20 July 2016
Many fans were surprised and some suspected their idols were up to something, and they were right. Nyovest and Thusi were working alongside the Sanlam Group in July for National Savings Month, with the aim of setting more South Africans on the road to a future that is low on debt and high on savings.
Every year we spend large sums of money on financial education but it seems we are falling short of the mark in influencing spending behaviour. And no wonder.
Says Cora Fernandez, chief executive of Sanlam Investments' institutional business, “Consumers are bombarded with two conflicting images – on the one hand, there is hardship, poverty and economic uncertainty, social unrest and, on the other hand, the glamorous lifestyles of the star-studded rich and famous. How do we respond? In the former, we join the disconnected voices and in the latter, we hit the malls to get the online ‘must-haves' and what we think we need. We increase our debt-fuelled spending habits because we aspire to celebrity lifestyles. This in turn encourages a cycle of indebtedness, fed by an ever-increasing need for instant gratification and social status. Unfortunately, the bad spending becomes a self-fulfilling prophecy of rolling-over debt, with no limits in sight. We need to show that there is a big difference between earning a high salary and being wealthy – it's not how much you earn but what you do with it that counts.”
Sanlam, also the company behind multi-award winning National Savings Month social experiments – the
One Rand Man and the
One Rand Family – knew that for the initiative to succeed, it had to partner with celebrities who truly, authentically believe in the message. And despite their ‘celebrity lifestyles' both stars remain steeped in good old-fashioned money values:
Lack of savings is not a uniquely South African issue. Annamaria Lusardi, the US-based founder and academic director of the
Global Financial Literacy Excellence Centre and chair of the OECD-International Network on Financial Education‘s research committee, says people the world over are persuaded to spend and buy on credit. “The carmakers want us to buy cars. The food industry wants us to buy food. The clothing industry wants us to buy clothes and shoes. Sometimes, even the government wants us to spend. There are very few institutions telling us to save. This is why I think the Sanlam initiative is such a great one. The financial industry is stepping up.”
Lusardi believes changing the narrative around saving is the key to changing behaviour. “Of course consumption is important and we derive much happiness from, say, our coffee in the morning, having the latest iphone or travelling… but we also have to make sure that we are on a stable financial path. This is why we need to empower individuals to live a fulfilling life – one that is fulfilling over the course of a lifetime, not just today.”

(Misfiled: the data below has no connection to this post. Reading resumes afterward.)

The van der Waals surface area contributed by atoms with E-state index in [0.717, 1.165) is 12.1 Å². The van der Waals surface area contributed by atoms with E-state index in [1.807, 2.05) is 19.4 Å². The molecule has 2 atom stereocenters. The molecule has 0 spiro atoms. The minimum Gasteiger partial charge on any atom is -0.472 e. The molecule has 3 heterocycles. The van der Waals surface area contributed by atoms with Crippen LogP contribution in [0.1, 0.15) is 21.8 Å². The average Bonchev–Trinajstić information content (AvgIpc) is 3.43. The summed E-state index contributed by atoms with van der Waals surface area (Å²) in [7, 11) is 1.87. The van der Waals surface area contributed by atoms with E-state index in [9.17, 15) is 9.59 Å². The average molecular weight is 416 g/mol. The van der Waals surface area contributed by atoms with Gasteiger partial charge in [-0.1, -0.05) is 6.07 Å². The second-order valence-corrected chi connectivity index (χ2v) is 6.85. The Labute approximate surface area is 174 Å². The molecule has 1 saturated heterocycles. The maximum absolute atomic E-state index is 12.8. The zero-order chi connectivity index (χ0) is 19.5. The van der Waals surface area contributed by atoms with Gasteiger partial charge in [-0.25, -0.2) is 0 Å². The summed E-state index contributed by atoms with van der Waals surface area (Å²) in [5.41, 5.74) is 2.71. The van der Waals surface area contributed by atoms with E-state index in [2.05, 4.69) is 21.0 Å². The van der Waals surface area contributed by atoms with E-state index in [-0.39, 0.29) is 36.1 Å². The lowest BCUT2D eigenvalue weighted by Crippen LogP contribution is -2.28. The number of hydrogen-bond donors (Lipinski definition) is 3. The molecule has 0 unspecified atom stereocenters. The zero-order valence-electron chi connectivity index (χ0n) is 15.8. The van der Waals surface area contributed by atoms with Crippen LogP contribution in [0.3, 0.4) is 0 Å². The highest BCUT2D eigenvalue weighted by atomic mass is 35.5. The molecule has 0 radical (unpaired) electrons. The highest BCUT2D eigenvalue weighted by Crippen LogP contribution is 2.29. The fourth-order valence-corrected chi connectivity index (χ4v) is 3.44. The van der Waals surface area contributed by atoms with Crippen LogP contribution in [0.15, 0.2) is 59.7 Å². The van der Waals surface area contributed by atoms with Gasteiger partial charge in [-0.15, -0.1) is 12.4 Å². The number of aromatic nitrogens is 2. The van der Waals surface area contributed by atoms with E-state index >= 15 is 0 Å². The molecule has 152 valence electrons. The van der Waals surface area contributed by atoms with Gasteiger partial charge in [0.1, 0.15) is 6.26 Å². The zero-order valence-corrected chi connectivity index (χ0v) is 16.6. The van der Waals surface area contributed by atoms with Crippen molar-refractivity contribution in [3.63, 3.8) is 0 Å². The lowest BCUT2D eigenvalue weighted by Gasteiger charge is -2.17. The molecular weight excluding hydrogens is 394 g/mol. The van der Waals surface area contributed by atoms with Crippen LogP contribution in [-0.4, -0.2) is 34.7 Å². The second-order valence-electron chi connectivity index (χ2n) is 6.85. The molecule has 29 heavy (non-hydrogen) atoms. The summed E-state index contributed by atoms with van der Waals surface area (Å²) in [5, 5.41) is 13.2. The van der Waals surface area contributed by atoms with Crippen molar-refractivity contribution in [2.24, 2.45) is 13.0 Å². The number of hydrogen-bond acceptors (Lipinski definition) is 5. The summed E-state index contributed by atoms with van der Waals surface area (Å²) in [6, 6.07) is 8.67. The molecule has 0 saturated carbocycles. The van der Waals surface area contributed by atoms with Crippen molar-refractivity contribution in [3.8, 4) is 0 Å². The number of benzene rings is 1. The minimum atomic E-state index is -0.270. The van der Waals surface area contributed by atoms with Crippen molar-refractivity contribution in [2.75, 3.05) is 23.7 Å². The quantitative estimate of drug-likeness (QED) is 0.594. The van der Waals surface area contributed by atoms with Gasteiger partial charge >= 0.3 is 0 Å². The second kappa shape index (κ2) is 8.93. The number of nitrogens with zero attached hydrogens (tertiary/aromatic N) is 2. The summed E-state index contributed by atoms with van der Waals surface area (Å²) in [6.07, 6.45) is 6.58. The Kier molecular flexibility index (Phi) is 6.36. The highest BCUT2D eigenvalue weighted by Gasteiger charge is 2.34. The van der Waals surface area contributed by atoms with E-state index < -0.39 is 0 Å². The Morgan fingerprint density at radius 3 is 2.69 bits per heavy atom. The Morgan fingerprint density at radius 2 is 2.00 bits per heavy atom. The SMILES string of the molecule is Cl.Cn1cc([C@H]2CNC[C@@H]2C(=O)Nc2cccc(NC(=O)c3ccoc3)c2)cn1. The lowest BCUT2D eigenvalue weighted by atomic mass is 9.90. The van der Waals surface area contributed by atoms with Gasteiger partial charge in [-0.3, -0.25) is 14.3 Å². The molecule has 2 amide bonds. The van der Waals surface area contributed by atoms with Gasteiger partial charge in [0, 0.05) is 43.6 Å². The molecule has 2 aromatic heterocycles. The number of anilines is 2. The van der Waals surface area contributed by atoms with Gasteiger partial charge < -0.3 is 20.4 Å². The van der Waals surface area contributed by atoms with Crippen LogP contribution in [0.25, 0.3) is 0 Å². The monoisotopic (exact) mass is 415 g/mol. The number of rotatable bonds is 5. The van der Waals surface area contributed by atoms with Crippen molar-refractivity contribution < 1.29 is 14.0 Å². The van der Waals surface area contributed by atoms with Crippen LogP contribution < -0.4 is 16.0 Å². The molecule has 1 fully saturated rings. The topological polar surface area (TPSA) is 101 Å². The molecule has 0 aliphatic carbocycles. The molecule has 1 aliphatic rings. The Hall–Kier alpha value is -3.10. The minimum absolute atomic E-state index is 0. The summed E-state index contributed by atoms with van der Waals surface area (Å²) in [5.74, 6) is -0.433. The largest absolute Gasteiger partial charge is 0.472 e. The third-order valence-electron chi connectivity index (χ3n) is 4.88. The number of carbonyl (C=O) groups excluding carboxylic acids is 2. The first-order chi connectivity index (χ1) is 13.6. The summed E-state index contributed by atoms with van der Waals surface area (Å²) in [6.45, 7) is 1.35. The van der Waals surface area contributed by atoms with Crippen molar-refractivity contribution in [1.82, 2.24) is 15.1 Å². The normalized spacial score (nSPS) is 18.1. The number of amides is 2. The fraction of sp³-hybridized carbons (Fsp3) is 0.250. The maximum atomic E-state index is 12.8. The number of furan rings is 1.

She says the global trend towards poor savings can be linked in part to easy access to credit. “I've seen this in many countries, Italy where I come from, that previously had a very high savings rate. The savings rate was around 20% in Italy in the 1980s, but this figure decreased at around the time access to credit increased. We don't just need access to credit and financial products, we also need financial education, so that people can make the best financial decisions for themselves, those that fit their needs.”
Fernandez says that each year during National Savings Month, South Africans are urged to focus on taking care of their finances by getting out of debilitating debt, setting up a monthly budget and saving for things rather than taking on more credit. But the mission to teach South Africans to spend less and invest more is a tough one, and it cannot succeed if it only receives attention once a year.
“To enable people to live their best possible lives we need to go beyond the way we talk about money to the way financial products are structured, and how and when we educate individuals about savings and investing. Making sure products talk to younger, tech-savvy generations is critical.” Products that keep them engaged and interested, not just in the finances but also the economy, in general, and how local and offshore macro-economic events impact on their savings and investments.
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For more about this National Savings Month social experiment visit